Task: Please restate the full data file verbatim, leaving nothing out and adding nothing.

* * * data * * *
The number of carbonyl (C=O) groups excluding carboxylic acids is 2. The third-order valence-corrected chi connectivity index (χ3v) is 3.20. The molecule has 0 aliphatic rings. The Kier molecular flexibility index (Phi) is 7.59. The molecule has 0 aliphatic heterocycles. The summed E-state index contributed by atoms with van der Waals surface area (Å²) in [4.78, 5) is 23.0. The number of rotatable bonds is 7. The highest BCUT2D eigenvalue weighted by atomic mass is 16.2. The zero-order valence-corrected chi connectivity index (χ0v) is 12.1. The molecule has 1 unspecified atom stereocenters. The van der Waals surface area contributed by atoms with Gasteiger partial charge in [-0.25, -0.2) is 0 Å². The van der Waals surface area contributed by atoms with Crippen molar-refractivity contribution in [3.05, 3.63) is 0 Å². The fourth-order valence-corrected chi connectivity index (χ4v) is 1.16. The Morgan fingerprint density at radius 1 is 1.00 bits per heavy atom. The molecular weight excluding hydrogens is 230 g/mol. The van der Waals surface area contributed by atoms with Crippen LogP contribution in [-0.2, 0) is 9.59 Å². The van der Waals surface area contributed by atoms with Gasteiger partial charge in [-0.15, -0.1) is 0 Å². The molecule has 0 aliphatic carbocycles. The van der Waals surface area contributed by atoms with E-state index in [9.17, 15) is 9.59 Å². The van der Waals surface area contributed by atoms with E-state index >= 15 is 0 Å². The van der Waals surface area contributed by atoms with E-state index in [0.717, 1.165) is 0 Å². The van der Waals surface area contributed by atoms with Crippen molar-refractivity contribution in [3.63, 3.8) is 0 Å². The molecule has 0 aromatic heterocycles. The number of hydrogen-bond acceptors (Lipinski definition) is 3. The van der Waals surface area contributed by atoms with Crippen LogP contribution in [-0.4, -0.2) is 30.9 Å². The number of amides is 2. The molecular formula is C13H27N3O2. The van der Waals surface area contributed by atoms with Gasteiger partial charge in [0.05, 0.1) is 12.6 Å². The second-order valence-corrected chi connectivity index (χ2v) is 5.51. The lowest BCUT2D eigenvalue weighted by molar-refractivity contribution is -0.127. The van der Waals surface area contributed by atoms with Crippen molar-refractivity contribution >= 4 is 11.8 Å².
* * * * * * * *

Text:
The number of carbonyl (C=O) groups excluding carboxylic acids is 2. The third-order valence-corrected chi connectivity index (χ3v) is 3.20. The molecule has 0 aliphatic rings. The Kier molecular flexibility index (Phi) is 7.59. The molecule has 0 aliphatic heterocycles. The summed E-state index contributed by atoms with van der Waals surface area (Å²) in [4.78, 5) is 23.0. The number of rotatable bonds is 7. The highest BCUT2D eigenvalue weighted by atomic mass is 16.2. The zero-order valence-corrected chi connectivity index (χ0v) is 12.1. The molecule has 1 unspecified atom stereocenters. The van der Waals surface area contributed by atoms with Gasteiger partial charge in [-0.25, -0.2) is 0 Å². The van der Waals surface area contributed by atoms with Crippen molar-refractivity contribution in [3.05, 3.63) is 0 Å². The fourth-order valence-corrected chi connectivity index (χ4v) is 1.16. The Morgan fingerprint density at radius 1 is 1.00 bits per heavy atom. The molecular weight excluding hydrogens is 230 g/mol. The van der Waals surface area contributed by atoms with Crippen LogP contribution in [-0.2, 0) is 9.59 Å². The van der Waals surface area contributed by atoms with Gasteiger partial charge in [-0.15, -0.1) is 0 Å². The molecule has 0 aliphatic carbocycles. The van der Waals surface area contributed by atoms with E-state index in [9.17, 15) is 9.59 Å². The van der Waals surface area contributed by atoms with E-state index >= 15 is 0 Å². The van der Waals surface area contributed by atoms with E-state index in [0.717, 1.165) is 0 Å². The van der Waals surface area contributed by atoms with Crippen molar-refractivity contribution in [3.63, 3.8) is 0 Å². The molecule has 0 aromatic heterocycles. The number of hydrogen-bond acceptors (Lipinski definition) is 3. The van der Waals surface area contributed by atoms with Crippen LogP contribution in [-0.4, -0.2) is 30.9 Å². The number of amides is 2. The molecular formula is C13H27N3O2. The van der Waals surface area contributed by atoms with Gasteiger partial charge in [0.05, 0.1) is 12.6 Å². The second-order valence-corrected chi connectivity index (χ2v) is 5.51. The lowest BCUT2D eigenvalue weighted by molar-refractivity contribution is -0.127. The van der Waals surface area contributed by atoms with Crippen molar-refractivity contribution >= 4 is 11.8 Å².